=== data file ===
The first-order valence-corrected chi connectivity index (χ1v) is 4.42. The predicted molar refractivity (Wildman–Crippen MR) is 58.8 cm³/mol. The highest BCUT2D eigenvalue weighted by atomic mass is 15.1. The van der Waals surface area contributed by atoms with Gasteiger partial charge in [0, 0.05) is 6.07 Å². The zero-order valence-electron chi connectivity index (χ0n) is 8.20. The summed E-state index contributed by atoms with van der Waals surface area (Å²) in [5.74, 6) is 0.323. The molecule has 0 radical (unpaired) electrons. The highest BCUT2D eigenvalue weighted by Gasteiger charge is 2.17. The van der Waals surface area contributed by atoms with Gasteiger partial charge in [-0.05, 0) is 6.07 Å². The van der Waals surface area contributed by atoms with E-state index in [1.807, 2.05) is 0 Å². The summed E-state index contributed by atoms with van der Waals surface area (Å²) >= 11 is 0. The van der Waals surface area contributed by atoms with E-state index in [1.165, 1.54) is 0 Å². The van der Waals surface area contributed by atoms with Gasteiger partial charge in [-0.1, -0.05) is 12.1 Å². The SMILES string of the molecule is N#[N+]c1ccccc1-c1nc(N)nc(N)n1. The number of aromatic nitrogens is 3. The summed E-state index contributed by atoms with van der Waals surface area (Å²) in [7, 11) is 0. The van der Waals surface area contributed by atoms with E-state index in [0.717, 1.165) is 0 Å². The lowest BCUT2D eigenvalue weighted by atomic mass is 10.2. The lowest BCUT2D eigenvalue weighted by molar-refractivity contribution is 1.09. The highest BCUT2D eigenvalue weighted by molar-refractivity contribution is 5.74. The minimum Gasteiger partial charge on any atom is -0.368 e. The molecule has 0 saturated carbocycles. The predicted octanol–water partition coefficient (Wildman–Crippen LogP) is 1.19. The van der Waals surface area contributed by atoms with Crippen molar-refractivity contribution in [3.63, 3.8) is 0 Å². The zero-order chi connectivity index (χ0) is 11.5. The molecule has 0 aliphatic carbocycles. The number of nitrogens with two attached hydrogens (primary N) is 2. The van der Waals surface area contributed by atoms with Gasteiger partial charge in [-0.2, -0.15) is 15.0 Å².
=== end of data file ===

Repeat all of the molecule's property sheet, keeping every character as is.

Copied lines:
The first-order valence-corrected chi connectivity index (χ1v) is 4.42. The predicted molar refractivity (Wildman–Crippen MR) is 58.8 cm³/mol. The highest BCUT2D eigenvalue weighted by atomic mass is 15.1. The van der Waals surface area contributed by atoms with Gasteiger partial charge in [0, 0.05) is 6.07 Å². The zero-order valence-electron chi connectivity index (χ0n) is 8.20. The summed E-state index contributed by atoms with van der Waals surface area (Å²) in [5.74, 6) is 0.323. The molecule has 0 radical (unpaired) electrons. The highest BCUT2D eigenvalue weighted by Gasteiger charge is 2.17. The van der Waals surface area contributed by atoms with Gasteiger partial charge in [-0.05, 0) is 6.07 Å². The van der Waals surface area contributed by atoms with E-state index in [1.807, 2.05) is 0 Å². The summed E-state index contributed by atoms with van der Waals surface area (Å²) >= 11 is 0. The van der Waals surface area contributed by atoms with E-state index in [1.165, 1.54) is 0 Å². The van der Waals surface area contributed by atoms with Gasteiger partial charge in [-0.1, -0.05) is 12.1 Å². The SMILES string of the molecule is N#[N+]c1ccccc1-c1nc(N)nc(N)n1. The number of aromatic nitrogens is 3. The summed E-state index contributed by atoms with van der Waals surface area (Å²) in [7, 11) is 0. The van der Waals surface area contributed by atoms with E-state index in [0.717, 1.165) is 0 Å². The lowest BCUT2D eigenvalue weighted by atomic mass is 10.2. The lowest BCUT2D eigenvalue weighted by molar-refractivity contribution is 1.09. The highest BCUT2D eigenvalue weighted by molar-refractivity contribution is 5.74. The minimum Gasteiger partial charge on any atom is -0.368 e. The molecule has 0 saturated carbocycles. The predicted octanol–water partition coefficient (Wildman–Crippen LogP) is 1.19. The van der Waals surface area contributed by atoms with Crippen molar-refractivity contribution in [3.63, 3.8) is 0 Å². The zero-order chi connectivity index (χ0) is 11.5. The molecule has 0 aliphatic carbocycles. The number of nitrogens with two attached hydrogens (primary N) is 2. The van der Waals surface area contributed by atoms with Gasteiger partial charge in [-0.2, -0.15) is 15.0 Å².